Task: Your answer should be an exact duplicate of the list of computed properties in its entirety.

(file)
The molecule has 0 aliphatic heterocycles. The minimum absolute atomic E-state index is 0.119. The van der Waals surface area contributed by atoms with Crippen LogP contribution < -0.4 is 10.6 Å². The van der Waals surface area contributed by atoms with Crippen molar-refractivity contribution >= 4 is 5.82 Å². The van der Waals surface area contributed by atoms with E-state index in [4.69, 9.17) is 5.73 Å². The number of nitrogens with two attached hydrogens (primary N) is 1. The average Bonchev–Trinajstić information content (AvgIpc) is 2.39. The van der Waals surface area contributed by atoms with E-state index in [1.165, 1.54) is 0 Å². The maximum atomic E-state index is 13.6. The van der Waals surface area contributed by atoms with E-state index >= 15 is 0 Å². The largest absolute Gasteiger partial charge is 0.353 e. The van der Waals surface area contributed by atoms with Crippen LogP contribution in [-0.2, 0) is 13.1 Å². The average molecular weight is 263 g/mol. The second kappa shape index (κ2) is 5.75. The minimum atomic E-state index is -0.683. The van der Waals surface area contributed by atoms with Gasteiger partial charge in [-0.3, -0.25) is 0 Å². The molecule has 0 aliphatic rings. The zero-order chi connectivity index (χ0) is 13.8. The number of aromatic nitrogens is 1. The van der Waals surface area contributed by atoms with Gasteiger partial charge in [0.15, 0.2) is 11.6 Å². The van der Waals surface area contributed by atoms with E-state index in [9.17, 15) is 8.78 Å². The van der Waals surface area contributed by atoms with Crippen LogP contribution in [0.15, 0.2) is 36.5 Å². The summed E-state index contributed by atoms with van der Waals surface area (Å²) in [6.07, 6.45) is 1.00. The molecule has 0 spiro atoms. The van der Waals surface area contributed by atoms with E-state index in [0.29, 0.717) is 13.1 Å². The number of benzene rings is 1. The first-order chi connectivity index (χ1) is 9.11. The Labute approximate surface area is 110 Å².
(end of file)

The molecule has 0 aliphatic heterocycles. The minimum absolute atomic E-state index is 0.119. The van der Waals surface area contributed by atoms with Crippen LogP contribution < -0.4 is 10.6 Å². The van der Waals surface area contributed by atoms with Crippen molar-refractivity contribution >= 4 is 5.82 Å². The van der Waals surface area contributed by atoms with E-state index in [4.69, 9.17) is 5.73 Å². The number of nitrogens with two attached hydrogens (primary N) is 1. The average Bonchev–Trinajstić information content (AvgIpc) is 2.39. The van der Waals surface area contributed by atoms with E-state index in [1.165, 1.54) is 0 Å². The maximum atomic E-state index is 13.6. The van der Waals surface area contributed by atoms with E-state index >= 15 is 0 Å². The largest absolute Gasteiger partial charge is 0.353 e. The van der Waals surface area contributed by atoms with Crippen LogP contribution in [-0.2, 0) is 13.1 Å². The average molecular weight is 263 g/mol. The second kappa shape index (κ2) is 5.75. The minimum atomic E-state index is -0.683. The van der Waals surface area contributed by atoms with Gasteiger partial charge in [-0.3, -0.25) is 0 Å². The molecule has 0 aliphatic rings. The zero-order chi connectivity index (χ0) is 13.8. The number of aromatic nitrogens is 1. The van der Waals surface area contributed by atoms with Gasteiger partial charge in [0.15, 0.2) is 11.6 Å². The van der Waals surface area contributed by atoms with E-state index in [9.17, 15) is 8.78 Å². The van der Waals surface area contributed by atoms with Crippen LogP contribution in [0.15, 0.2) is 36.5 Å². The summed E-state index contributed by atoms with van der Waals surface area (Å²) in [6.07, 6.45) is 1.00. The molecule has 0 spiro atoms. The van der Waals surface area contributed by atoms with E-state index in [0.29, 0.717) is 13.1 Å². The number of benzene rings is 1. The first-order chi connectivity index (χ1) is 9.11. The Labute approximate surface area is 110 Å².